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Monroe church and drag queen tag team bingo for charity

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Crystyl Jewylbox — Photo by Lauren Vasatka
Crystyl Jewylbox — Photo by Lauren Vasatka

On Saturday evening, May 20, Monroe United Methodist Church held its first Rainbow Bingo night, an LGBTQIA+-friendly evening with a Seattle drag queen as the host. Church member Missy Maxson coordinated the event and recruited the help of drag queen Crystyl Jewylbox. The bash was promoted on Facebook and quickly sold out.

After walking through the side door and down some steps, we parted a rainbow curtain, revealing the church's common area. Colorful garlands were strung around the support beams and along the ceiling. Pride-themed decorations were spread across tables, and attendees collected their food from the kitchen window in the back; on the menu were spaghetti and sweet rainbow-colored desserts prepared by church members.

Maxson took a microphone and spoke about why she decided to organize this event: "One, to have fun. Two, to raise money for our free pantry for the food insecure. And three, to show support for the LBGTQ+ community!" She ended her speech with, "The other side can be loud, but I can be loud too."

Maxson stated that she "felt called" after seeing the rise in anti-LGBTQIA+ legislation. She believes that the teaching "love thy neighbor" should always be one of the top priorities of believers, and having a fully affirming church is a part of that. She described how, during the pandemic, the church explored ways to better serve its community, which was facing many challenges because of the global crisis.

"It was a free library," said Maxson, speaking about the little building neighboring the church. Church members realized that the space could be better utilized and so converted the property into a free pantry. They raised money and stocked the shelves for the homeless and local families facing food insecurity. The church partnered with Take the Next Step, a Snohomish County nonprofit, to provide community members with resources and support.

The mic was then passed to Crystyl Jewylbox, who wore a voluminous blond wig and a black dress adorned with crystals. Crystyl started the event with a game of "two truths and one lie." She asked the audience if they thought the statements that she is an avid fly fisher, has been married to a woman for 11 years, and identifies as Gay were true. Hands were flung into the air for each statement, as many were unsure which was the truth. The lie was that she identifies as Gay; she said that she is Genderfluid and "heteroflexible."

She explained that being a drag queen is her way of expressing her hyperfemininity. When asked how long she has been performing, she stated that she started three years ago, right before the pandemic. "I was one of the pandemic queens," she said, explaining how she initially taught herself the art form virtually. She also spoke about how happy she was to host this event, saying that right now is a "pivotal time" to work on raising LGBTQIA+ acceptance.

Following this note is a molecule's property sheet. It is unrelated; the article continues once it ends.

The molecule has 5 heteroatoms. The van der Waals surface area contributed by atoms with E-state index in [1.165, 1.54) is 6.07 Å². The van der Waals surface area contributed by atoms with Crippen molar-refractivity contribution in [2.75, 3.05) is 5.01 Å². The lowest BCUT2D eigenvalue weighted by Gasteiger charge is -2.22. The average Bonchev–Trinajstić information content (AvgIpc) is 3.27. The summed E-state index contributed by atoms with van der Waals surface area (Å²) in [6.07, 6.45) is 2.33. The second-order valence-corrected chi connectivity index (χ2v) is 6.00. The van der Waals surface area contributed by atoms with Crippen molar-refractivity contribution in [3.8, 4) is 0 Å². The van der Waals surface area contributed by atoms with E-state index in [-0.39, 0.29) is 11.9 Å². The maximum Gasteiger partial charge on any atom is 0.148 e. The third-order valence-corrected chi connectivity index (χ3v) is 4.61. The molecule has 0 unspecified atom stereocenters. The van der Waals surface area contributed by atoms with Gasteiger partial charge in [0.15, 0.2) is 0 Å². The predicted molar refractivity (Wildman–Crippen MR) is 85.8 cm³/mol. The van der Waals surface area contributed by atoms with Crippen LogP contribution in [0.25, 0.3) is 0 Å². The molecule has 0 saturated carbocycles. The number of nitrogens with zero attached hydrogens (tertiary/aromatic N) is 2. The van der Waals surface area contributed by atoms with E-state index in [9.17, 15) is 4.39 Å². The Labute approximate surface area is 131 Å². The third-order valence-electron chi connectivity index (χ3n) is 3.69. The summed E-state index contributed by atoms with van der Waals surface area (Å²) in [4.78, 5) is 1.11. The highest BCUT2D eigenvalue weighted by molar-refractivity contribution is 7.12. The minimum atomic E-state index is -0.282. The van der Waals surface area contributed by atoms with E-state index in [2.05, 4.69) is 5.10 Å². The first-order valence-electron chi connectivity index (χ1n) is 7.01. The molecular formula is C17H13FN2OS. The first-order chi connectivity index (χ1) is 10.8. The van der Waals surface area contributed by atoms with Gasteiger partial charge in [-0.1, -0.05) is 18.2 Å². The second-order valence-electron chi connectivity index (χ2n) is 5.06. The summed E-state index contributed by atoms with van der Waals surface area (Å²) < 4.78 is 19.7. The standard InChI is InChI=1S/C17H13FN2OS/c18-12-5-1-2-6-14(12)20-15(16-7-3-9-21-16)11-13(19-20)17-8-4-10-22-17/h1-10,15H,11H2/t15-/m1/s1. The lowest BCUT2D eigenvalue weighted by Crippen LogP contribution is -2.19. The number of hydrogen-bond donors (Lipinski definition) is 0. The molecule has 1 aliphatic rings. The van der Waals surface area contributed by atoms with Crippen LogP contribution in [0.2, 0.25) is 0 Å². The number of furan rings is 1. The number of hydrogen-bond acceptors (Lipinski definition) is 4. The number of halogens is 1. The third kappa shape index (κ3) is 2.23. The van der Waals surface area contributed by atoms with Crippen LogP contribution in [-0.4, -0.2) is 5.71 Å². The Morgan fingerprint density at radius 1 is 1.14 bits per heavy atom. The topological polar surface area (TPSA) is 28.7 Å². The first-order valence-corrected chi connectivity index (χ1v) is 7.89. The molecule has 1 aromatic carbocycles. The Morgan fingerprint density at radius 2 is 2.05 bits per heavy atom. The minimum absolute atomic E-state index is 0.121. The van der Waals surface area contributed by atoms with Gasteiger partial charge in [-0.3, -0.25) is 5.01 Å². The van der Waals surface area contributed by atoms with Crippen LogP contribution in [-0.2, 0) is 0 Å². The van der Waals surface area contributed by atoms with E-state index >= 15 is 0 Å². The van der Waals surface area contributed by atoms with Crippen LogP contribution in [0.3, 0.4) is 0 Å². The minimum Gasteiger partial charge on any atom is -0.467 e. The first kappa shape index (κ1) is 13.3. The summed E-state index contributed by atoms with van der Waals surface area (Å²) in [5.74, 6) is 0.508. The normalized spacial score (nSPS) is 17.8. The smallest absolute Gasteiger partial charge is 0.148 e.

Photo by Lauren Vasatka  

Once the audience finished eating, numbers began to be called out, which could be tracked on a screen along a wall. According to Maxson, most of the bingo players were not active members of the church, and one table's participants even traveled there from Snohomish. It was interesting to see the variation in ages in the room, from elders to young adults to teens and children. Some wore Pride-themed fashion, and some children were adorned with rainbow face paint.

The players daubed their bingo sheets, and the competitiveness was palpable. One woman exclaimed, "One more!" Another person, in response, said, "No way!" A number of the children yelled in unison after each number, "I have it!" Several themed gift baskets were up for grabs as prizes, and the supply was running out fast.

Photo by Lauren Vasatka  

At the halfway point, Crystyl paused the game to hold a runway walk competition for the kids. One after the other, they strutted across the room to show off their walks and poses. The prize was the title of "Best Runway Walker in Monroe," and the winner was decided through cheering. The children's walks were fierce, but one little drag superfan stood out. Four-year-old Finn, whose drag name is "Ice Cream," visibly starstruck by Crystyl and is adored by many — particularly by their Auntie D — waved Crystyl's fan as they performed their walk. Finn's love for the art form was inspiring.

Photo by Lauren Vasatka  

Auntie D said, "Finn is a one in a million kid. They embrace the big, bold, beautiful experience of drag culture as their own. As an auntie (chosen family, not a blood relative), I think it has something to do with self-love and expression. Drag is one of those cultures that promote that above all else, and that really appeals to younger kids. Especially those who love dancing, singing, and being bold, like Finn."

As bingo came to a close, Crystyl performed a song and accepted tips from the attendees. She gave all the tips to the pantry, and Maxson said that without counting, they had raised over $800 for the cause.

Monroe United Methodist Church found a way to celebrate the LGBTQIA+ community and feed neighbors facing food insecurity. The next Rainbow Bingo has yet to be confirmed, but we hope it's soon.

If you'd like to see Crystyl Jewylbox perform, you can find her at Julia's on Broadway at its weekend Drag Brunch.